I guess the court wanted a moral compass without NORTH on it.

UPDATE (3/29): Some more thoughts after reading the actual opinion.

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Pillow talk

An article in the Sunday Times of London with the headline "Women agents sue CIA for 'pillow talk' sackings" has a wonderful opening:

WHEN top officials in the CIA accused one of their most senior women agents of being a "sexual provocateur" who harassed subordinates and wore "no perceptible underwear", they had no idea how much grief she would cause them.
But it does raise a question or four: No perceptible underwear? Isn't underwear by definition supposed to be worn underneath? Are you supposed to see it? At the CIA, are women supposed to wear it (as in Woody Allen's film Bananas) on the outside so we can check?

Sadly, however, the rest of the article fails to answer these questions. For reasons I can't quite fathom, the Times focuses instead on the lawsuit this former agent, now a lawyer, is bringing on behalf of seven female agents.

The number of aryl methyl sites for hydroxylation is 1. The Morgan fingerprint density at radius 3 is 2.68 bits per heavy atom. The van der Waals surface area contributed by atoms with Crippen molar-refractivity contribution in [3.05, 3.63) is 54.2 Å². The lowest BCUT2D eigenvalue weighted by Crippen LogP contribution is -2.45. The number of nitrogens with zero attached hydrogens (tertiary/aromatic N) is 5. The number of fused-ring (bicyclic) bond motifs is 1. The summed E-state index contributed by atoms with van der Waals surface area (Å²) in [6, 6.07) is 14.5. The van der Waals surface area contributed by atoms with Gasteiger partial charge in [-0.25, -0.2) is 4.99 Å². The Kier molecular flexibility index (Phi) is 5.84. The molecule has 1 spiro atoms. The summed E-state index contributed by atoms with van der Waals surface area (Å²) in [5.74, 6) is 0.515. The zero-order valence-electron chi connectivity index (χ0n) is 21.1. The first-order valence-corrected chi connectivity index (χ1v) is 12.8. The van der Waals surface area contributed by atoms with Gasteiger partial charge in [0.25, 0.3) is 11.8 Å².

More than 20 years after she sued the CIA for ruining her career — winning a $400,000 payoff in the process — Janine Brookner is still hounding her former employers. A former CIA station chief in Jamaica, she has become one of Washington’s most intrepid lawyers, representing spies who have fallen out with the government.

Last week she launched what may be her most ambitious attempt to penetrate the secrecy surrounding the CIA’s inner workings. She is trying to establish a class action on behalf of women agents alleging sexual discrimination by the agency.